I called the attorney who the appellate clerk named, and the attorney’s secretary told me the attorney the clerk told me was assigned to the appeal was not employed by her office. The secretary gave me the name and telephone number of the actual attorney who was “handling” the appeal.

    I called the phone number and got a terse message to leave a message and telephone number. I left a brief message and a telephone number (and the number is also on the Notice of Appeal). No return call. I found the attorney’s email address on the State Bar website, and emailed it. No response. Then I called the telephone number listed on the Bar website, and I got a message that the telephone was no longer in service. The Bar had a P.O. Box for an address, so I couldn’t go to a physical office to try to talk to the attorney, so I called the first attorney’s secretary again and she refused or couldn’t give me a physical address.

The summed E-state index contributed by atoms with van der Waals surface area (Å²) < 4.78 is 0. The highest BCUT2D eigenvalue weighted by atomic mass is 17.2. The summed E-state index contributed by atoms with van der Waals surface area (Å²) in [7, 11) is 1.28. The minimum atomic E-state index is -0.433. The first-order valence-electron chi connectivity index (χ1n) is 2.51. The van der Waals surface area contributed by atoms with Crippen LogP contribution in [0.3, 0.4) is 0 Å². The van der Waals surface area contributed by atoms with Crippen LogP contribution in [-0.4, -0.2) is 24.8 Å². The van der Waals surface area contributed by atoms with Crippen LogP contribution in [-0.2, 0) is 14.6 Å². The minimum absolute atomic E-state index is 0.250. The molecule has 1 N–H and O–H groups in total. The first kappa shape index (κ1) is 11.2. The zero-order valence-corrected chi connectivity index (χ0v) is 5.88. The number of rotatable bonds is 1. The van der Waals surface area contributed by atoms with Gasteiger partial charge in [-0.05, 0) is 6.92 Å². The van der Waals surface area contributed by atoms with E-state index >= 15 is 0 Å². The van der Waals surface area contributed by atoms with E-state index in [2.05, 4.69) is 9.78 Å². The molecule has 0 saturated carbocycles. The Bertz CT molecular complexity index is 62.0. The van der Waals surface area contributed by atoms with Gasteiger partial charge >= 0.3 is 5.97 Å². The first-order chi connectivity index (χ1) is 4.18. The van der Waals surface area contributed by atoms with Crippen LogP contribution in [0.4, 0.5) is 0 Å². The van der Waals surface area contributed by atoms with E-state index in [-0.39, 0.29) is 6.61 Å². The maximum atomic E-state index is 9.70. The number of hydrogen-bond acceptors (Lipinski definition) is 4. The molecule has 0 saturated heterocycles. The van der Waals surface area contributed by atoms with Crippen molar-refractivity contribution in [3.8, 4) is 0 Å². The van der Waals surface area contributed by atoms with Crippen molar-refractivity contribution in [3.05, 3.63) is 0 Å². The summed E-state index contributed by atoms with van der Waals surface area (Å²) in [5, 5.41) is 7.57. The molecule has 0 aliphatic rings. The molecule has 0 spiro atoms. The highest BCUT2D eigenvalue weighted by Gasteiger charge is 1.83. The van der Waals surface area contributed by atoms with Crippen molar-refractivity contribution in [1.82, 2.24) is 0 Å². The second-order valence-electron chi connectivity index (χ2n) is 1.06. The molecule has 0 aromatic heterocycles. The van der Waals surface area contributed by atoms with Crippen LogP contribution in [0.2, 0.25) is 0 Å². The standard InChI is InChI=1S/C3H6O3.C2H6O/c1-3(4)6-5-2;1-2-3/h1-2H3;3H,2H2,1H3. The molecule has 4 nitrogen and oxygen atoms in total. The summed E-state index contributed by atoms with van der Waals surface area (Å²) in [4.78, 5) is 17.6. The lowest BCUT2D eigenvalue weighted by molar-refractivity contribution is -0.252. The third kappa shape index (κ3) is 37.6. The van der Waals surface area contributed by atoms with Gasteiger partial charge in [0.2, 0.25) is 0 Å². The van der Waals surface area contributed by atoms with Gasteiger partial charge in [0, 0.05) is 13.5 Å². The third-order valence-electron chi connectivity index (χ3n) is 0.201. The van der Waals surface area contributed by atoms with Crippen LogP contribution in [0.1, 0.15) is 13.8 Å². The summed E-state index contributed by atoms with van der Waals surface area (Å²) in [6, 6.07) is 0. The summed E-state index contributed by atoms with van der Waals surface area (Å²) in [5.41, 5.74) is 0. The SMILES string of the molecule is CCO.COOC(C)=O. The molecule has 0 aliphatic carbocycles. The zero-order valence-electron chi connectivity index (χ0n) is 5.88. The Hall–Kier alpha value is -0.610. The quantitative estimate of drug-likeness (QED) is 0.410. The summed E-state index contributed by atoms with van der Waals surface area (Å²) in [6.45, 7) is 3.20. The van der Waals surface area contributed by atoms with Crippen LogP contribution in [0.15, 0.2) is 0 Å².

The appeals clerk is now supposed to call me the day after Memorial Day, so we’ll see what happens then.

    It looks like I might have to “practice law without a license” to get an attorney to actually practice law with a license.

    1. I just stumbled across this page, and… wow. I love everything about it – except for the fact that Mr. Horowitz practices law in California. As a Cape Codder, I couldn’t be much further away from the very first attorney I’ve ever encountered that I would hire without a moment’s pause. The writing style is at once esoteric yet approachable, funny, honest, intelligent, and clearly backed by an attorney who has the utmost of integrity.